March 22, 2010, 4:10 PM — Apple's iPad will be available on April 3 and reports suggest that the product is off to a good start, with hundreds and thousands being ordered from Apple's Web site. But the device has faced some criticism for lacking features such as a video camera, USB ports and support for technology called Flash that enables Web video.
But those technologies could be available in iPad alternatives reaching the market soon, including Neofonie's WePad, Hewlett-Packard's Slate, Notion Ink's Adam and Innovative Converged Devices' Ultra. These handheld devices have diagonal screen sizes from 7 inches to 11.6 inches and will be based on Google's Android Linux OS or Windows 7.
German company Neofonie has announced WePad, which it says has features the iPad lacks, including Flash support, a larger screen, a webcam and two USB ports.
The WePad has an 11.6-inch display compared to iPad's 9.7-inch display. But at 800 grams (1.76 pounds), it is heavier than the 680-gram iPad. This is a big drawback considering tablets are supposed to be handheld devices.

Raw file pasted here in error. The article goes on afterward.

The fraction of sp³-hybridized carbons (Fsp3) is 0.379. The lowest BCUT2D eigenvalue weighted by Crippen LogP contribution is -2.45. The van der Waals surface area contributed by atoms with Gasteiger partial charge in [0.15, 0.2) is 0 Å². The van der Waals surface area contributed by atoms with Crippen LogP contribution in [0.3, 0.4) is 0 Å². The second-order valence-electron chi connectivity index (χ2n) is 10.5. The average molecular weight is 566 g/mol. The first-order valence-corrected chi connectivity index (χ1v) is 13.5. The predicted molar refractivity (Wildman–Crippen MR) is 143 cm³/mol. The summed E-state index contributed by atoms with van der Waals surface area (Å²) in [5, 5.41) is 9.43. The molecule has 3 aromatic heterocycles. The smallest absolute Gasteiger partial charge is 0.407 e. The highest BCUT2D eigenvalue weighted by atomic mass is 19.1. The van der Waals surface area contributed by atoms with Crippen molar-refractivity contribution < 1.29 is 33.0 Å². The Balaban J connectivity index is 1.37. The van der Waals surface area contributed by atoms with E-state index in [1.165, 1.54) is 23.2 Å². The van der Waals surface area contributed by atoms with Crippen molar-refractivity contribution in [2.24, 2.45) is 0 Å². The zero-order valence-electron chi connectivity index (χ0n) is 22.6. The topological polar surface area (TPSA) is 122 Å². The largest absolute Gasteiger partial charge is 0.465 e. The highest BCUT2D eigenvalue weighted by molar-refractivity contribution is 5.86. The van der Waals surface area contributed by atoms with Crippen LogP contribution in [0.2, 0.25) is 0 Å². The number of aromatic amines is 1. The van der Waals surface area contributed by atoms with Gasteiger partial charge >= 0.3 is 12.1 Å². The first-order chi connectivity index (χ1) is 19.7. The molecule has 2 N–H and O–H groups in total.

The WePad runs on a 1.66GHz Atom N450 processor, compared to Apple's A4 chip, which includes a 1GHz processor. Apple's chip may offer better graphics than the WePad, as the Atom processor is barely capable of 720p video. The WePad offers 16GB of storage and runs the Android OS.
The company did not respond to requests for comment on price and availability. However, more information is available on WePad's Web site.
HP hasn't been as successful as Apple with handheld devices, but hopes to get some mojo back with its upcoming slate product. The HP Slate, running Windows 7, was shown by Microsoft CEO Steve Ballmer during a keynote at the Consumer Electronics Show in Las Vegas in January. Like the iPad, the HP Slate is designed to allow users to read e-books, surf the Web, view video and play games.
HP worked on the slate concept for five years, and the device takes advantage of the low-cost, low-power processors and touch features offered by Windows 7, said Phil McKinney, HP's chief technology officer, in a video. The device must run on an Intel or x86 processor, as Arm processors don't yet support Windows 7.
It's a real product, not just a concept, McKinney says, adding that it will be available later in 2010 at "mainstream" price points. Recent rumors suggest the device will be available in May for around US$550. HP declined to comment.
Innovative Converged Devices' Ultra
ICD promises two new tablets: Ultra, which could be an iPad alternative, and Vega, which the company calls a "low-cost, large-screen, in-home device with complete connectivity."